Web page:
Alberta byelections show United Conservatives kept support of separate parties before merger

A policy studies professor says the results for two Alberta byelections show it'll be hard for other parties to carve out space between the UCP and NDP.

'There’s no guarantee that’ll happen for other parties that unite,' says policy studies prof

Lori Williams is an associate professor of policy studies at Mount Royal University in Calgary. She wasn't surprised that Thursday's byelections were dominated by just two parties. (Nelly Alberola/Radio-Canada)

A policy studies professor says the results for two Alberta byelections show it'll be hard for other parties to carve out space between the UCP and NDP. 

Alberta's Opposition United Conservatives won both byelections Thursday, maintaining hold of ridings the party represented before the vote was called.

In Innisfail-Sylvan Lake, United Conservative candidate Devin Dreeshen took about 80 per cent of the vote, with the NDP's Nicole Mooney running a distant second.

The United Conservative margin of victory in Fort McMurray-Conklin was almost as one-sided, with Laila Goodridge winning about 66 per cent of the votes.

New Democrat Jane Stroud was second with about 30 per cent of the ballots.

"We don't often get large numbers in byelections … People just had a sense they didn't need to vote," said Lori Williams, an associate professor of policy studies at Mount Royal University in Calgary. 

Williams said she expects more people to be engaged politically next year. 

"I think a lot of people are thinking about the election closer to that date. When you have political activity in only isolated pockets it's not going to generate the same kind of interest."

The Liberal and Alberta party candidates gathered just a small per cent of the vote in each riding, something Williams said was no surprise. 

"I think it's going to be quite challenging for both the Alberta Party or Liberal Party to make any headway when we've got a very strong moderate, centre-left party in the NDP that isn't governing in a particularly leftist manner, it's quite pragmatic," she said.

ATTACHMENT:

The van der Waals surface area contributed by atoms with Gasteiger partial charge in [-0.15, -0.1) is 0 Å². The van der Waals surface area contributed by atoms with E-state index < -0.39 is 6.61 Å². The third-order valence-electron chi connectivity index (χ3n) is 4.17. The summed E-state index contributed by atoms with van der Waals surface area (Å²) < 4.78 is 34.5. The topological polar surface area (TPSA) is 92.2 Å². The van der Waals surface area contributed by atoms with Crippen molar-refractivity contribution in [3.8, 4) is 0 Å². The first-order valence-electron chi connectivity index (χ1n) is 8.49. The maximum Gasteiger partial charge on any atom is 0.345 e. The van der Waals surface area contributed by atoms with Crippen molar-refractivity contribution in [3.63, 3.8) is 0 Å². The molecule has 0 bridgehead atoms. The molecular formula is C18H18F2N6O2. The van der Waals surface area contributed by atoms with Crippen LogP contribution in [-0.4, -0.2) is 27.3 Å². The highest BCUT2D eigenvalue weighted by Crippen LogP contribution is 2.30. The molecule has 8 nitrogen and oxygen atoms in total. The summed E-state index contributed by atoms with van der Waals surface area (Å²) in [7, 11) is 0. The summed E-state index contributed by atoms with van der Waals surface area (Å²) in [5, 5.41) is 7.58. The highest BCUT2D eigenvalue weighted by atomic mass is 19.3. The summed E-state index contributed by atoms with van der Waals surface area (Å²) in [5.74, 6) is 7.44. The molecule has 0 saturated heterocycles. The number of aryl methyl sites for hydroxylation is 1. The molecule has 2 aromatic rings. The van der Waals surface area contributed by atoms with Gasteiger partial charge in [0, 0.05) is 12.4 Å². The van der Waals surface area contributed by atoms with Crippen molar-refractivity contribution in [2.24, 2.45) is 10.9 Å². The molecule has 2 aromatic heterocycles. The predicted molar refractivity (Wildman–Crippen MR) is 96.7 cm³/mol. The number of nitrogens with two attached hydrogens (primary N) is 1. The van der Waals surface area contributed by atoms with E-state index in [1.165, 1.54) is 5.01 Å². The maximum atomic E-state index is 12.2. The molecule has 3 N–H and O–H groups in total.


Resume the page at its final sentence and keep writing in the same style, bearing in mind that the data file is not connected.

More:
Meanwhile, the United Conservative Party kept all of the support the Progressive Conservative and Wildrose parties had held separately. 

"There's no guarantee that'll happen for other parties that unite," Williams said.

UCP candidates Devin Dreeshen (Innisfail-Sylvan Lake) and Laila Goodridge (Fort McMurray-Conklin) were elected in byelections held Thursday. (Facebook)

UCP Leader Jason Kenney pointed out that the UCP vote was up in both ridings from the combined PC/Wildrose vote in the 2015 provincial election.

"These numbers confirm the new united party is bigger and has more support than the PCs and Wildrose combined," Kenney said Thursday.

"If I were the other parties, I wouldn't' be taking any solace from last night's results."

Alberta Premier Rachel Notley congratulated the winners and the losing candidates.

"Congratulations to all candidates who put their names forward and to the new MLAs Laila Goodridge and Devin Dreeshen," she wrote in a post on Twitter.

"I'm very proud of the [Alberta NDP] campaigns run by both Nicole Mooney & Jane Stroud and their teams. A special thank you to all of the volunteers."

Results won't change balance of power

The results will not change the balance of power in the legislature since Notley's NDP holds 54 of the 87 seats.

The winning candidates will have to run again in less than a year when the spring 2019 general election is called.

The byelections were called to replace two United Conservatives who had resigned.

Don MacIntyre stepped down as the member for Innisfail-Sylvan Lake in February when he was charged with sex assault and sexual interference.

In Fort McMurray-Conklin, former Wildrose Party leader Brian Jean left in March after his unsuccessful bid to head the United Conservatives.

Both of their successors campaigned on a platform that was critical of NDP policies and on the need to bolster Alberta's economy.

The Alberta Party and Alberta Liberals also ran candidates in both constituencies.

With files from Nelly Alberola, The Canadian Press